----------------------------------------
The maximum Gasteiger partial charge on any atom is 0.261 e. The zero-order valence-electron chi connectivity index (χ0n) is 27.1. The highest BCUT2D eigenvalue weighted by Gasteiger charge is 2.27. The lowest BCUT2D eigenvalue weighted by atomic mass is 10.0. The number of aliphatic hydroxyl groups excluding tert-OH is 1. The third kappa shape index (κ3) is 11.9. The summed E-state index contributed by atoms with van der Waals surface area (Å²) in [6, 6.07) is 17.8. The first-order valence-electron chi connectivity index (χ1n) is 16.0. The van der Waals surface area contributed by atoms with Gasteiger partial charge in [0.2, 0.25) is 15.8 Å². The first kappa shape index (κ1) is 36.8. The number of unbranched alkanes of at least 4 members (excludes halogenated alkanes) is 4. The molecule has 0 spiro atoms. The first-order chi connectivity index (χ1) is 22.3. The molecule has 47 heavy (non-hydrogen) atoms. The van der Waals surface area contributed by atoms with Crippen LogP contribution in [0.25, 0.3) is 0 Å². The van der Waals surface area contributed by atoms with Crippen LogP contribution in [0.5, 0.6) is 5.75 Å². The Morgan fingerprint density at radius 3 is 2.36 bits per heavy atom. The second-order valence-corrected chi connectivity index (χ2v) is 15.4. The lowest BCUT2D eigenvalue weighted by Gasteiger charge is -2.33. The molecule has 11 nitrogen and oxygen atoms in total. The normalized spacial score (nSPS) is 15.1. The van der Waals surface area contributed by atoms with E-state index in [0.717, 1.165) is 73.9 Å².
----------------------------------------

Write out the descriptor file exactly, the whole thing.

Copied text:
The maximum Gasteiger partial charge on any atom is 0.261 e. The zero-order valence-electron chi connectivity index (χ0n) is 27.1. The highest BCUT2D eigenvalue weighted by Gasteiger charge is 2.27. The lowest BCUT2D eigenvalue weighted by atomic mass is 10.0. The number of aliphatic hydroxyl groups excluding tert-OH is 1. The third kappa shape index (κ3) is 11.9. The summed E-state index contributed by atoms with van der Waals surface area (Å²) in [6, 6.07) is 17.8. The first-order valence-electron chi connectivity index (χ1n) is 16.0. The van der Waals surface area contributed by atoms with Gasteiger partial charge in [0.2, 0.25) is 15.8 Å². The first kappa shape index (κ1) is 36.8. The number of unbranched alkanes of at least 4 members (excludes halogenated alkanes) is 4. The molecule has 0 spiro atoms. The first-order chi connectivity index (χ1) is 22.3. The molecule has 47 heavy (non-hydrogen) atoms. The van der Waals surface area contributed by atoms with Crippen LogP contribution in [0.25, 0.3) is 0 Å². The van der Waals surface area contributed by atoms with Crippen LogP contribution in [0.5, 0.6) is 5.75 Å². The Morgan fingerprint density at radius 3 is 2.36 bits per heavy atom. The second-order valence-corrected chi connectivity index (χ2v) is 15.4. The lowest BCUT2D eigenvalue weighted by Gasteiger charge is -2.33. The molecule has 11 nitrogen and oxygen atoms in total. The normalized spacial score (nSPS) is 15.1. The van der Waals surface area contributed by atoms with E-state index in [0.717, 1.165) is 73.9 Å².